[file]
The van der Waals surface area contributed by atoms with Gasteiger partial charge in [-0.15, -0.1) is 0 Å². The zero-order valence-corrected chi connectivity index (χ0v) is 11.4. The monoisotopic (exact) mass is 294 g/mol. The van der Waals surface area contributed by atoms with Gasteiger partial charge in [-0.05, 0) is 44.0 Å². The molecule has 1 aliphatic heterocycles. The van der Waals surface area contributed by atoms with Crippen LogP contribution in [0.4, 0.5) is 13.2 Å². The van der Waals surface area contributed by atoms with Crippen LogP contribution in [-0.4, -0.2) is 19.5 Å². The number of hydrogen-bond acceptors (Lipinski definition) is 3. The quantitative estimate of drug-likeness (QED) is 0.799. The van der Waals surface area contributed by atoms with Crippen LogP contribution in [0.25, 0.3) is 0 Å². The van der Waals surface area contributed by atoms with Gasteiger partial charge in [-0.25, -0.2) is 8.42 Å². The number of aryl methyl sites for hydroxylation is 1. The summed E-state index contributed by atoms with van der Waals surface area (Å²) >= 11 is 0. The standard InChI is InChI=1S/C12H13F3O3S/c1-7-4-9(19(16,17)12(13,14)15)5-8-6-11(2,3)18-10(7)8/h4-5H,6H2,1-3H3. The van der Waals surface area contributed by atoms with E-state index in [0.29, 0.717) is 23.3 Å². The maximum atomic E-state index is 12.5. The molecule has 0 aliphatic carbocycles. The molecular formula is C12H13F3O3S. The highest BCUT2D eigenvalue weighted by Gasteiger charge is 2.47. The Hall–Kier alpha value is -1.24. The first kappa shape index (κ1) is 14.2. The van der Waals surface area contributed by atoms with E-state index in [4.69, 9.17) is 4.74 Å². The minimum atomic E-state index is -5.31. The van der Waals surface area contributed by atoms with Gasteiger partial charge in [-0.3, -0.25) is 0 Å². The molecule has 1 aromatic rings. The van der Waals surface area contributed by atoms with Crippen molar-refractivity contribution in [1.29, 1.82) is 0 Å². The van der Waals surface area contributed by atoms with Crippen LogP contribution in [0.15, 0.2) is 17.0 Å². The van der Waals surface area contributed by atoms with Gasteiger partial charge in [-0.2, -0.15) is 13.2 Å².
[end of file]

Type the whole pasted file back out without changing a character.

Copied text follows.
The van der Waals surface area contributed by atoms with Gasteiger partial charge in [-0.15, -0.1) is 0 Å². The zero-order valence-corrected chi connectivity index (χ0v) is 11.4. The monoisotopic (exact) mass is 294 g/mol. The van der Waals surface area contributed by atoms with Gasteiger partial charge in [-0.05, 0) is 44.0 Å². The molecule has 1 aliphatic heterocycles. The van der Waals surface area contributed by atoms with Crippen LogP contribution in [0.4, 0.5) is 13.2 Å². The van der Waals surface area contributed by atoms with Crippen LogP contribution in [-0.4, -0.2) is 19.5 Å². The number of hydrogen-bond acceptors (Lipinski definition) is 3. The quantitative estimate of drug-likeness (QED) is 0.799. The van der Waals surface area contributed by atoms with Crippen LogP contribution in [0.25, 0.3) is 0 Å². The van der Waals surface area contributed by atoms with Gasteiger partial charge in [-0.25, -0.2) is 8.42 Å². The number of aryl methyl sites for hydroxylation is 1. The summed E-state index contributed by atoms with van der Waals surface area (Å²) >= 11 is 0. The standard InChI is InChI=1S/C12H13F3O3S/c1-7-4-9(19(16,17)12(13,14)15)5-8-6-11(2,3)18-10(7)8/h4-5H,6H2,1-3H3. The van der Waals surface area contributed by atoms with E-state index in [0.29, 0.717) is 23.3 Å². The maximum atomic E-state index is 12.5. The molecule has 0 aliphatic carbocycles. The molecular formula is C12H13F3O3S. The highest BCUT2D eigenvalue weighted by Gasteiger charge is 2.47. The Hall–Kier alpha value is -1.24. The first kappa shape index (κ1) is 14.2. The van der Waals surface area contributed by atoms with E-state index in [4.69, 9.17) is 4.74 Å². The minimum atomic E-state index is -5.31. The van der Waals surface area contributed by atoms with Gasteiger partial charge in [-0.3, -0.25) is 0 Å². The molecule has 1 aromatic rings. The van der Waals surface area contributed by atoms with Crippen molar-refractivity contribution in [1.29, 1.82) is 0 Å². The van der Waals surface area contributed by atoms with Crippen LogP contribution in [0.15, 0.2) is 17.0 Å². The van der Waals surface area contributed by atoms with Gasteiger partial charge in [-0.2, -0.15) is 13.2 Å².